Uber, Amazon, Starbucks, Whole Foods, Facebook, Tesla: What do all these and many more companies have in common? Aside from being stocks that I did not buy at the right time, they are all serious interrupters. They each have changed an industry in their own way.
These companies did not accept the status quo or the fact that others had tried and failed before them. Paying attention to them can be very profitable, whether you’re buying their stock or seeing how their game-changing actions affect your business.
I recently had the opportunity to try one of the latest interrupters. My wife, Cathy, and I were sitting at home and feeling lazy. She didn’t want to go to the store, and I didn’t want to cook. (Or was it the other way around?) Either way, we were unified in our laziness. So I reached over my glass of wine and picked up the phone to explore my latest app download, DoorDash. It gave me choices among my favorite restaurants for food to be delivered to our door. With a few keystrokes in the DoorDash app, it helped me contact Istanbul Grill, and from there I ordered our favorite Mediterranean dishes.
I tracked the process as our food was prepared, picked up and delivered in a prompt fashion. It resembled
Uber in the technology because I was told who the driver was before she had even picked up the food. I followed her progress on the map as she got closer and we got hungrier. I got up once to open the door to a delicious meal that we enjoyed poolside. Being lazy has its benefits.
Don’t Be Left Behind
I can’t help it: I started to think about how this phenomenon could help our industry. I could just as easily have ordered something from my local convenience market, but that wasn’t offered as one of the options. Why wasn’t it? The frequency of online ordering and delivery continues to accelerate, and I can’t help but feel like we are being left behind like Kirk Cameron. A network of delivery options, from UberEats and DoorDash to dozens of others, is already crisscrossing our streets, delivering delicious options and needed items conveniently. My local grocery store now offers delivery and pickup services. Don’t you think the industry with “convenience” in our name should be all over that? Why aren’t we? If necessary, the delivery services can be outsourced.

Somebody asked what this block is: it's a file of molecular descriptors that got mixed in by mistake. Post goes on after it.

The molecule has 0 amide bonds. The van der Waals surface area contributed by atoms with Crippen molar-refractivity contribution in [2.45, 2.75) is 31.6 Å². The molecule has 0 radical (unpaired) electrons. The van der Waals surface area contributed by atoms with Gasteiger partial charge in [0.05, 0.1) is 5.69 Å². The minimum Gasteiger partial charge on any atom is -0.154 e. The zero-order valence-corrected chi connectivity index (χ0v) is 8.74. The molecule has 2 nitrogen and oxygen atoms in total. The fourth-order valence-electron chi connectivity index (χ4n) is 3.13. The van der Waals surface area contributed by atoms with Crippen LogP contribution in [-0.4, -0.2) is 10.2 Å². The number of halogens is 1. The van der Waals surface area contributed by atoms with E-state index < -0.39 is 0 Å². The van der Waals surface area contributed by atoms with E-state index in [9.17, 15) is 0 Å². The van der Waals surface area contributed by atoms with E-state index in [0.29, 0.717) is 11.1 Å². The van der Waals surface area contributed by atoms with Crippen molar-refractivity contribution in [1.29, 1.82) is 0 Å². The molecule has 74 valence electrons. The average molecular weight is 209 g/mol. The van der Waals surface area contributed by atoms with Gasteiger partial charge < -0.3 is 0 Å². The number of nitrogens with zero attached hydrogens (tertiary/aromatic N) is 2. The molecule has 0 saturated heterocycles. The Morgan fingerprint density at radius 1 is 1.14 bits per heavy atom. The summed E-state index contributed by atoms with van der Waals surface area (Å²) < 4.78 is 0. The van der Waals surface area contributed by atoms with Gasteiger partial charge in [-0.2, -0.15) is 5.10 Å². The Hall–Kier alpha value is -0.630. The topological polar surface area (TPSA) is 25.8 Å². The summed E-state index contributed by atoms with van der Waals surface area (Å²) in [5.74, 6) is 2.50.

What is the possible downside? I can’t see any. Some might say the fees, but I have certainly spent money on crazier things than delivery. Our customers will still come see us as they travel in their cars hither and yon for fuel and their favorite foods. It would seem to me that these delivery occasions would represent an incremental increase in “trips” to our stores. Would it represent a 5%, 10% or greater increase in sales? I don’t have that answer, but it is certainly greater than zero.
Why do you think Amazon bought Whole Foods? Are the two companies together going to revolutionize another industry? Online ordering has affected many retailers in both good and bad ways, depending on how they embraced change. Those that were slow to acclimate to the desires of their customer base have suffered. The innovative retailers that have embraced change have had a much higher success rate.
A Logical Conclusion
This latest phenomenon reminds me that we have had restaurant delivery for decades, as long as we have wanted pizza or Chinese food. It is not that delivery of food is new as much as it is being expanded to its logical conclusion. Remember when Mr. Kim (the Chinese food vendor) delivered lunch to Korben Dallas (Bruce Willis) in “The Fifth Element” in his flying restaurant?
OK, maybe this is not the logical conclusion. Or maybe it is. What happens when you cross a food truck with a deliveryman and a drone? Sounds like the start of a bad dad joke, but isn’t that what is really happening? When we look at historical norms and factor in new technology, what we get is a game-changer.
So how are you going to handle this latest game-changer?